Are you an Assadist?

Hunkering down: a poster of Syria's president at a checkpoint on the outskirts of Damascus, Jan. 14 2012. (E. Arrott/VOA)

Some people whose interest in the Middle East is recent think that Assad is a uniquely Syrian phenomenon. I think the excessively harsh despotism and the equally excessive ability to cruelly exterminate your own population while believing yourself to be setting your nation on the road to modernity are quite unique in terms of their degree and intensity, but Assadism is nonetheless a more widespread political disposition in the Arab world. It can even be described as a mode of being. How do you recognise an Assadist? Here are some helpful suggestions for the newcomers: • An Assadist is anyone who … Continue reading

The BBC is not ‘left-wing’

You often hear the BBC described as having a ‘left-wing’ bias. This is despite all the evidence to the contrary. The logic behind such accusations seems to be that the state and its institutions are inherently ‘left-wing’. Although the BBC is somewhat removed from the market pressures heaped upon private companies, it is still subject to the same sorts of political pressures facing state bodies. The absence of advertising and corporate sponsors does not leave them totally beholding to the state. The BBC does enjoy an aloof relationship with the state. Of course, though the BBC is a public service … Continue reading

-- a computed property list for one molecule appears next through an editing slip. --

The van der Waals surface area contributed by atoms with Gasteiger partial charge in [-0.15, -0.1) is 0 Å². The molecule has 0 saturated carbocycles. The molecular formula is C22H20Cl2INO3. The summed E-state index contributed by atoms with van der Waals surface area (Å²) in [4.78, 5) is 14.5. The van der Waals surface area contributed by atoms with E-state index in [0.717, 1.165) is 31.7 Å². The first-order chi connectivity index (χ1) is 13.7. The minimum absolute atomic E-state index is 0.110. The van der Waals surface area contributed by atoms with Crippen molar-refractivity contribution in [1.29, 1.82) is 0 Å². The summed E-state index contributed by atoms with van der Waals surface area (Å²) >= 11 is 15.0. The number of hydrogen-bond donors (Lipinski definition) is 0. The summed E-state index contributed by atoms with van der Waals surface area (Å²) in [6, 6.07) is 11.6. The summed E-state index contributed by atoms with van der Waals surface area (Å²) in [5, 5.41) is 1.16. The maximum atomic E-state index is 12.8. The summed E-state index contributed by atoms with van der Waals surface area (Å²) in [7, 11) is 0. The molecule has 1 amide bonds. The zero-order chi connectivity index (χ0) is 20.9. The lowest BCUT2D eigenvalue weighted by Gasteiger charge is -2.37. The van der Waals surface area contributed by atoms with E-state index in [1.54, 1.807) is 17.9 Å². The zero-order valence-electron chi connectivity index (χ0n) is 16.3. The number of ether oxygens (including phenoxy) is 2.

Catastroika

So Russia is now an active participant in the Syrian civil war. The pretext is standard: Islamic State must be defeated at any cost to the Syrian people. Yet the bombs are falling on other rebel targets – al-Qaeda’s Jabhat al-Nusra, no doubt – and civilian targets are not out of bounds. Russian bombs have already hit hospitals and medical centres. These incidents will only increase as the bombing continues, and the war continues to hurtle onward. As I wrote before the Russian army began bombing Syria, Vladimir Putin has a more coherent strategy than the Western powers – which … Continue reading